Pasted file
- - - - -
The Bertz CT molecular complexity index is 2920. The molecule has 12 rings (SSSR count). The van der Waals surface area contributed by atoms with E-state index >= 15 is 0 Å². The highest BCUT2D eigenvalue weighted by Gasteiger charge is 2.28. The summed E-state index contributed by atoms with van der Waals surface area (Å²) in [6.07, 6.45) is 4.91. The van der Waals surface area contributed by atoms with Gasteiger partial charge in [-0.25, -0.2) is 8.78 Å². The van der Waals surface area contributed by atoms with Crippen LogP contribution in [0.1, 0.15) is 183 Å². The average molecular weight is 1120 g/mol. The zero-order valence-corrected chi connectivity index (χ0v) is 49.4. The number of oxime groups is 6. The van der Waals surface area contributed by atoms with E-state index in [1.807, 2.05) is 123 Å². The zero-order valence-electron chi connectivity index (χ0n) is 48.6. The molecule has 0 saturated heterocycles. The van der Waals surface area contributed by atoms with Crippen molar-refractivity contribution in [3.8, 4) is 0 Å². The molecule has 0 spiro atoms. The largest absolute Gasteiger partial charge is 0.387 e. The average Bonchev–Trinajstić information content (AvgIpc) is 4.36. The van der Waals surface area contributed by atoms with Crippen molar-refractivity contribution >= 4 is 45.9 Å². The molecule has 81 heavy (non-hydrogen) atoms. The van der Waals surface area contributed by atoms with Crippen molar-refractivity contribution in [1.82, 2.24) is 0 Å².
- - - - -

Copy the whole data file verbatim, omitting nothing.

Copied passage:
The Bertz CT molecular complexity index is 2920. The molecule has 12 rings (SSSR count). The van der Waals surface area contributed by atoms with E-state index >= 15 is 0 Å². The highest BCUT2D eigenvalue weighted by Gasteiger charge is 2.28. The summed E-state index contributed by atoms with van der Waals surface area (Å²) in [6.07, 6.45) is 4.91. The van der Waals surface area contributed by atoms with Gasteiger partial charge in [-0.25, -0.2) is 8.78 Å². The van der Waals surface area contributed by atoms with Crippen LogP contribution in [0.1, 0.15) is 183 Å². The average molecular weight is 1120 g/mol. The zero-order valence-corrected chi connectivity index (χ0v) is 49.4. The number of oxime groups is 6. The van der Waals surface area contributed by atoms with E-state index in [1.807, 2.05) is 123 Å². The zero-order valence-electron chi connectivity index (χ0n) is 48.6. The molecule has 0 saturated heterocycles. The van der Waals surface area contributed by atoms with Crippen molar-refractivity contribution in [3.8, 4) is 0 Å². The molecule has 0 spiro atoms. The largest absolute Gasteiger partial charge is 0.387 e. The average Bonchev–Trinajstić information content (AvgIpc) is 4.36. The van der Waals surface area contributed by atoms with Crippen molar-refractivity contribution >= 4 is 45.9 Å². The molecule has 81 heavy (non-hydrogen) atoms. The van der Waals surface area contributed by atoms with Crippen molar-refractivity contribution in [1.82, 2.24) is 0 Å².